The study, which included 82 children from the Chicago and Washington, D.C., areas, was published in the November issue of Cognition.

“Babies are not only affected by parents and caregivers — previous studies proved that — but also by people they hear at the store or on the bus,” Howard said. “Incidental exposure matters.”

Does this mean kids in diverse communities will grow up to have open minds?

“It’s a start,” Howard said. “Already, at this age, they’re actively learning.”

This is familiar territory for many adoptive families, said Adam Pertman, president of the Boston-based National Center on Adoption and Permanency.

“Adoption is a good prism to understand issues like this because adoptive families have a ‘laboratory’ where they see this daily — not just with international adoption, but with interracial adoption,” said Pertman.

While studies like Howard’s suggest that parents increase their children’s cultural exposure, “adoptive parents have been making these efforts for years, and sociologists have been studying them for years,” said Pertman.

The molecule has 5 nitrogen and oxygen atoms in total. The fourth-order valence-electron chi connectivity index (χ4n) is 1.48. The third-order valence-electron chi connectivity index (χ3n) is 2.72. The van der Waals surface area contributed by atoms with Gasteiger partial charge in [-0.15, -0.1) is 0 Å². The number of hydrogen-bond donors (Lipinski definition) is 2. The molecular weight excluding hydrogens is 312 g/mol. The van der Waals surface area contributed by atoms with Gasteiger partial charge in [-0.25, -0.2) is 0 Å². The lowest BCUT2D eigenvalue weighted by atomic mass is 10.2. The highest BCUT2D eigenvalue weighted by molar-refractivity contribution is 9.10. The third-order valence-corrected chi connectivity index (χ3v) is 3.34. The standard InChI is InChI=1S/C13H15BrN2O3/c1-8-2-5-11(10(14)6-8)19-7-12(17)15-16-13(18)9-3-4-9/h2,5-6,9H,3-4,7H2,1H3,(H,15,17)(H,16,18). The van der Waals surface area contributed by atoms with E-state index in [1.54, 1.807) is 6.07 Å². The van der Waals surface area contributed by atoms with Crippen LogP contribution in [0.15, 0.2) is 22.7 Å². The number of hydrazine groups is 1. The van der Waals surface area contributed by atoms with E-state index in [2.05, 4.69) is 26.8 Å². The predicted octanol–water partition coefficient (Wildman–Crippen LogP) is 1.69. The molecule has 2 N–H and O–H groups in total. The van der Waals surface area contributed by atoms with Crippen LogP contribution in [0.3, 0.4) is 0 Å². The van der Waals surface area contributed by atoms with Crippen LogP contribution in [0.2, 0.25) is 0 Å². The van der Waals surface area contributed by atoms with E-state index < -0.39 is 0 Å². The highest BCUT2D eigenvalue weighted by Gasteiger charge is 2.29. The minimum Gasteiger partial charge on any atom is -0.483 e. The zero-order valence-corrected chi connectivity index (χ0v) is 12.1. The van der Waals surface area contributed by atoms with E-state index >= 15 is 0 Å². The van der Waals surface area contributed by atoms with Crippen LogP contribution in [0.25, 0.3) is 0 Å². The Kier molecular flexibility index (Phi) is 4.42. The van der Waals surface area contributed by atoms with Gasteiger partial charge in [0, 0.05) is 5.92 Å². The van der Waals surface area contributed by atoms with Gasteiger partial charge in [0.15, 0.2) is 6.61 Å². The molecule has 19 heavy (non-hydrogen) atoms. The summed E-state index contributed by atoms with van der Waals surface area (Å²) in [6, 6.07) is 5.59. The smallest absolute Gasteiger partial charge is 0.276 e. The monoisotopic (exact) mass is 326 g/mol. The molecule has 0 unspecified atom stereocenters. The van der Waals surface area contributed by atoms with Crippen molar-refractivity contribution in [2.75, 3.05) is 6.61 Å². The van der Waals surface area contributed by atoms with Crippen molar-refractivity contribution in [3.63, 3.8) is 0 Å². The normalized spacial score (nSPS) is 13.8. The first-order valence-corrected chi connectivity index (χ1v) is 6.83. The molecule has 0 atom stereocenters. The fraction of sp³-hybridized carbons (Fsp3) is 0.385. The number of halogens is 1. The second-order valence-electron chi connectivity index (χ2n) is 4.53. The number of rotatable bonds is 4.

Mary Child and her husband, David Youtz, of Tena­fly, N.J., are raising their four daughters, all adopted from China, in a multicultural community by intention. The benefits extend beyond language, Child said. Her 19-year-old daughter, Sophie, speaks English and is learning Mandarin, and her 10-year-old triplets speak English, are studying Spanish and will take Mandarin lessons in middle school.

One reason their daughter appreciated the diverse high school she attended, said Child, is because “the kids there defied expectations, like she did. One student, for example, had parents who were Korean and Danish, but he spoke Swedish. Not all the kids looked like their parents, either.”

Cultural diversity can be within reach, even in unlikely areas. Although she grew up in “not very diverse” Beaver Dam, Wis., Morgan Butterbrodt, 23, said she learned about other languages and cultures from the many students her family hosted through the AFS-USA international student exchange program (afs­

“It’s the little differences that make you more compassionate and less judgmental,” Butterbrodt said. “Yuilya from Kazakh­stan, for example, was very disciplined because she couldn’t go to college unless her grades were good. Matias from Paraguay wasn’t used to being on time because his culture is more laid-back.”


For families unable to host a student for a whole year, AFS-USA offers other volunteer opportunities, such as being “welcome families” to ease students’ transitions.

Leslie Mann, Chicago Tribune